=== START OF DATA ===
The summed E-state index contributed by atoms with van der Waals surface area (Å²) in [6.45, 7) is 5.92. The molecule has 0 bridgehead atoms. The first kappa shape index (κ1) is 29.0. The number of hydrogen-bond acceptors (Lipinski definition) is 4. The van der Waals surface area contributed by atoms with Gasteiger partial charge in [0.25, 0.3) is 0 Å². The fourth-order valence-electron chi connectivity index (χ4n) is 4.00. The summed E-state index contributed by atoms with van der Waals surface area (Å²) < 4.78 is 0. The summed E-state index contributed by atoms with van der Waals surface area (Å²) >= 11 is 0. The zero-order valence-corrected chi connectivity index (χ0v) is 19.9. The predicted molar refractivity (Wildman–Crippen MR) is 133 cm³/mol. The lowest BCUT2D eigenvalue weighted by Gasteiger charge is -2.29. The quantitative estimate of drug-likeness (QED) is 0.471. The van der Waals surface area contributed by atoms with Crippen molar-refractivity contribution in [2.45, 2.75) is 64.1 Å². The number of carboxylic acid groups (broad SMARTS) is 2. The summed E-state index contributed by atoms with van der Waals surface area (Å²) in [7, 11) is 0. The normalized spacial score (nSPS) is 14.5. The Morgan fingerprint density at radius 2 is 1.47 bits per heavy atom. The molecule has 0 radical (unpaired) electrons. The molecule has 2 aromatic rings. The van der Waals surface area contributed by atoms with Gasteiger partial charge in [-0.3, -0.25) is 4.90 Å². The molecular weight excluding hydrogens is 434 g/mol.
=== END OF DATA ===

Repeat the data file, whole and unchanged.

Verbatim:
The summed E-state index contributed by atoms with van der Waals surface area (Å²) in [6.45, 7) is 5.92. The molecule has 0 bridgehead atoms. The first kappa shape index (κ1) is 29.0. The number of hydrogen-bond acceptors (Lipinski definition) is 4. The van der Waals surface area contributed by atoms with Gasteiger partial charge in [0.25, 0.3) is 0 Å². The fourth-order valence-electron chi connectivity index (χ4n) is 4.00. The summed E-state index contributed by atoms with van der Waals surface area (Å²) < 4.78 is 0. The summed E-state index contributed by atoms with van der Waals surface area (Å²) >= 11 is 0. The zero-order valence-corrected chi connectivity index (χ0v) is 19.9. The predicted molar refractivity (Wildman–Crippen MR) is 133 cm³/mol. The lowest BCUT2D eigenvalue weighted by Gasteiger charge is -2.29. The quantitative estimate of drug-likeness (QED) is 0.471. The van der Waals surface area contributed by atoms with Crippen molar-refractivity contribution in [2.45, 2.75) is 64.1 Å². The number of carboxylic acid groups (broad SMARTS) is 2. The summed E-state index contributed by atoms with van der Waals surface area (Å²) in [7, 11) is 0. The normalized spacial score (nSPS) is 14.5. The Morgan fingerprint density at radius 2 is 1.47 bits per heavy atom. The molecule has 0 radical (unpaired) electrons. The molecule has 2 aromatic rings. The van der Waals surface area contributed by atoms with Gasteiger partial charge in [-0.3, -0.25) is 4.90 Å². The molecular weight excluding hydrogens is 434 g/mol.